Monday, August 30, 2010

Fall Previews - Opera Edition

I'm not one of the ten (10) writers tapped by SFCV to do previews of the Bay Area's fall music season, so I'm going to make some kind of attempt to post about what I consider the highlights to be. Let's start with the opera scene.

At the big guy, San Francisco Opera, we have a weird season that I've already complained quite a bit about: a dozen performances each of Madama Butterfly and Aida, a bunch more of Nozze di Figaro, plus Werther, a mixed bag of an opera, Cyrano de Bergerac, a genuine rarity staged for the benefit of the world's greatest living baritenor, and, finally, the opera I am really excited about, Janacek's The Makropoulos Case, starring one of the world's greatest living sopranos, Karita Mattila. If you're relatively new to opera, by all means, take in the standards even though Pat Racette is not singing Cio-Cio-San; unless you subscribe, it'll be tough to get a ticket to Cyrano, Domingo's probable swan song with this company. Werther has a fantastic third act, not so much the first two - I'm going, knowing that it will not be sung with what you would call French style. Makropoulos is a great masterpiece by the eccentric and distinctive Bohemian Moravian; it will be easy to get tickets; I hope you'll go.

Here on my side of the Bay, Berkeley Opera, renamed Berkeley West Edge Opera, has a great season all around, opening with Handel's Xerxes, followed by a re-imagining of Carmen into The Carmen Fixation, with the excellent Buffy Baggott, and closing up with Clark Suprynowicz's Caliban Dreams. Not yet up on their web site is the readings series, one-off concert performances of rare operas, but they were announced in the printed brochure I picked up at Legend of the Ring. (I realize not all of these operas are in the fall, but I am thrilled by the repertory!)

Down South, Opera San Jose is putting on a couple of standards this season, but also the West Coast premier of David Carlson's Anna Karenina. I'm looking forward to seeing what he does with Tolstoy's great and maddening novel of marital unhappiness. On the Peninsula, West Bay Opera has La Forza del Destino,  which would be interesting to see in a small theater.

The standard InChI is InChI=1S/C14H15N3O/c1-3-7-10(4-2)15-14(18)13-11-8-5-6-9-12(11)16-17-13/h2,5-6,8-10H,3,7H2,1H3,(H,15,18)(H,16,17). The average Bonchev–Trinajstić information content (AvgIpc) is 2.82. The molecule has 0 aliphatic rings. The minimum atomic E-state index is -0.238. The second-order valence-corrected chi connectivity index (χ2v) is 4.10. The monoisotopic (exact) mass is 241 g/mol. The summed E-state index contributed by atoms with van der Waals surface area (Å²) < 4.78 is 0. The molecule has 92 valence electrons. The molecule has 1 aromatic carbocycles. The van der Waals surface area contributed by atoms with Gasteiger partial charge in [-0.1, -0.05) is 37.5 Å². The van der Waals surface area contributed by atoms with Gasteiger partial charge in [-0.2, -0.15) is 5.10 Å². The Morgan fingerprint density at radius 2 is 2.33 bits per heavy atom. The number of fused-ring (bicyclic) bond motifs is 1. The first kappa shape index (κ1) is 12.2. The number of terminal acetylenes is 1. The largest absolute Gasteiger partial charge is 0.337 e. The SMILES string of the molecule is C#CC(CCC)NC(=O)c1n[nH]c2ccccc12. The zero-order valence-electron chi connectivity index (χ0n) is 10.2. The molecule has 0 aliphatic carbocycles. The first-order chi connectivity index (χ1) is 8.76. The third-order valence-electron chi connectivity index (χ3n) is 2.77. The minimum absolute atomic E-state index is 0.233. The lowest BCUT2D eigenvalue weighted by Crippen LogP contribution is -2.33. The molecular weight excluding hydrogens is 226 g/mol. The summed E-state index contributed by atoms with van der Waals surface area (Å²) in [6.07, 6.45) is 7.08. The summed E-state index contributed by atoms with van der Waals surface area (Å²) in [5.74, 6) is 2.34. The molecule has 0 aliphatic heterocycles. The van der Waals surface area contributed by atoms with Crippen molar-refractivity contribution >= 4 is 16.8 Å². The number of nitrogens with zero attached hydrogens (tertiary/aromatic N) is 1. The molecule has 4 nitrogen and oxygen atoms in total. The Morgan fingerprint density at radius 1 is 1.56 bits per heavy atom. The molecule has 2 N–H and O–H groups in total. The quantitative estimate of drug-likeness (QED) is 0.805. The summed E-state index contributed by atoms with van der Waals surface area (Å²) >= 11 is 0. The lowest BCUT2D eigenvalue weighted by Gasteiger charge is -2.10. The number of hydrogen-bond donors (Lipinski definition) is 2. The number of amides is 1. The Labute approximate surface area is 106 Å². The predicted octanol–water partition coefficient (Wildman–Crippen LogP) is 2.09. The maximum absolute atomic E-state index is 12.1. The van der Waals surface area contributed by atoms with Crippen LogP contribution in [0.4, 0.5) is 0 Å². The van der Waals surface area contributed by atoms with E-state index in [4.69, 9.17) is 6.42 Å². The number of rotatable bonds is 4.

Pocket Opera hasn't got dates up yet, though their season is listed on their home page. As usual, they've got a fair number of rarities (what, exactly, is The Marauders, which is by Verdi? I Lombari?) mixed with standards, but you have to have a high tolerance for a piano-dominated orchestra and unnecessary narration from the stage. Worth it for a piece you won't get to see anywhere else, but I would personally skip the standards.


pjwv said...

I'm going to guess that The Marauders is I Masnadieri.

Do I get a prize if I'm right?

I don't know how far into the season you're going with this, but don't forget the two Britten operas at Cal Performances, or Orphee by Ensemble Parallele.

Lisa Hirsch said...

Sure - if you're right, I'll take you to the opera! (I'm sure you're right!)

I'm trying to stick to the fall and forgot to check when those operas are being performed.

Checking, though - Orphee is in February, 2011 and the Britten operas are in March. I'll blog 'em in my January preview. :)

Anonymous said...

> eccentric and distinctive Bohemian

Moravian, actually (makes a big difference in that part of the world)

Lisa Hirsch said...

Argh, you are completely right. Fixing right away.